1978 Survey of Marketing Research was edited by Dik Warren Twedt. This work is the sixth report in the series, Marketing Research and Industry, co-sponsored by the American Marketing Association and the National Association of Manufacturers. The report contains periodical review on departmental organization, functions served by marketing research departments, departmental budgets, and compensation levels of staff personnel. Research in the area of corporate responsibility and a more detailed analysis of compensation levels of men and women working in marketing research are also included.
Corporate Social Responsibility
Corporate Social Responsibility Category
Contemporary Marketing Thought was edited by Barnett A. Greenberg and Danny N. Bellenger. This work is a collection of 107 papers and 54 abstracts presented at the 1977 Marketing Educators’ Conference. The conference discussed a variety of topical issues with respect to marketing studies such as consumer behavior research, consumer choice behavior, advertising allocation, marketing and society, marketing education, corporate social responsibility, as well as retailing studies. The papers attempt to cater to every aspect of marketing with a special focus of academics.
Ecological Marketing was edited by Karl E. Henion, II and Thomas C. Kinnear. This work presents edited versions of papers presented at the First National Workshop on the same topic in 1975. These papers were presented by practicing business executives, university researchers, and a Federal Administration official. They provide state-of-the-art information on the role of business, government, and consumers in dealing with the ecological problems that society faces.
Improving Inner-City Marketing was edited by Alan R. Andreason. This work contains drafts that served as principal background documents for the 1970 conference on inner-city marketing. These proceedings focus on the marketing and distribution to the lowest income generation group, known as the inner-city audience. They discuss in detail the consumer problems, operating problems, and participation in inner-city markets.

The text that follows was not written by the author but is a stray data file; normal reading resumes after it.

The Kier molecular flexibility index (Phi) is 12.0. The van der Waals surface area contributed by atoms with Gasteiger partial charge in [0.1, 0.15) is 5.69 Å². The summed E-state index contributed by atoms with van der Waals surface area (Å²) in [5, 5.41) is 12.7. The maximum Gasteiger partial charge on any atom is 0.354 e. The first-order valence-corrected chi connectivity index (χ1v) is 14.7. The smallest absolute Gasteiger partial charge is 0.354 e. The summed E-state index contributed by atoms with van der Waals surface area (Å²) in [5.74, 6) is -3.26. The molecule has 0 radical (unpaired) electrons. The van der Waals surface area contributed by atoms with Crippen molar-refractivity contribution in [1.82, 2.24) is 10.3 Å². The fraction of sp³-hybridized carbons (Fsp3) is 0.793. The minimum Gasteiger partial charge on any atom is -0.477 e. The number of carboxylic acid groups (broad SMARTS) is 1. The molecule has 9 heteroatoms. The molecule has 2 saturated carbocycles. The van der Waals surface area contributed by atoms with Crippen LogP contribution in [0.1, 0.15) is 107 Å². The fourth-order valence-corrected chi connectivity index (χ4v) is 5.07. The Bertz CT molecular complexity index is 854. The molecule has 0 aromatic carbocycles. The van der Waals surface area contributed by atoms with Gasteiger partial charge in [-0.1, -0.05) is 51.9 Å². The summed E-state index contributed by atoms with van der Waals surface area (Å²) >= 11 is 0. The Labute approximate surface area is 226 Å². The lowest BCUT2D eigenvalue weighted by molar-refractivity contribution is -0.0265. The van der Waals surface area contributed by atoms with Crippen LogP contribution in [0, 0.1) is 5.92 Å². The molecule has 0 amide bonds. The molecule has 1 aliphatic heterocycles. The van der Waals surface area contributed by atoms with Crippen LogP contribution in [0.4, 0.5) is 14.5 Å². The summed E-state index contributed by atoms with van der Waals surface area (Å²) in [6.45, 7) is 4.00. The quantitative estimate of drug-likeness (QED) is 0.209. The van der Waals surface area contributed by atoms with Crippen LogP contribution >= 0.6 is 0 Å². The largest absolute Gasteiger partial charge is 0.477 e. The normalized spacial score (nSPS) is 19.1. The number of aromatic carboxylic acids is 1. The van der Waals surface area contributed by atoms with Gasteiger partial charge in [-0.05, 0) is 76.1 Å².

Macromarketing: A Canadian Perspective is a collection of papers presented in the Third Triennial Canadian Marketing Workshop held in Toronto in June 1979. This collection is edited by Donald N. Thompson, Patricia Simmie, Louise Heslop, and Stanley J. Shapiro. The papers present a historical perspective of macromarketing in the 1980s with a Canadian perspective, including the general areas of consumerism, consumer protection public policy, and market regulation. Canadian market-specific issues that were prevalent at that time such as promoting visual art, post-offices, and energy management are also featured.
Marketing and the Quality of Life was edited by Fred D. Reynolds and Hiram C. Barksdale. This work represents a set of proceedings presented at an AMA sponsored workshop in 1978. The papers explored, from a variety of perspectives, the conceptual and measurement problems involved in studying marketing and quality of life, as well as identified the areas required for research. These papers are divided in three parts: conceptual issues, measurement issues and integration, and needed research. They attempted to answer various questions pertaining to the quality of life as a criterion for marketing and consumer satisfaction.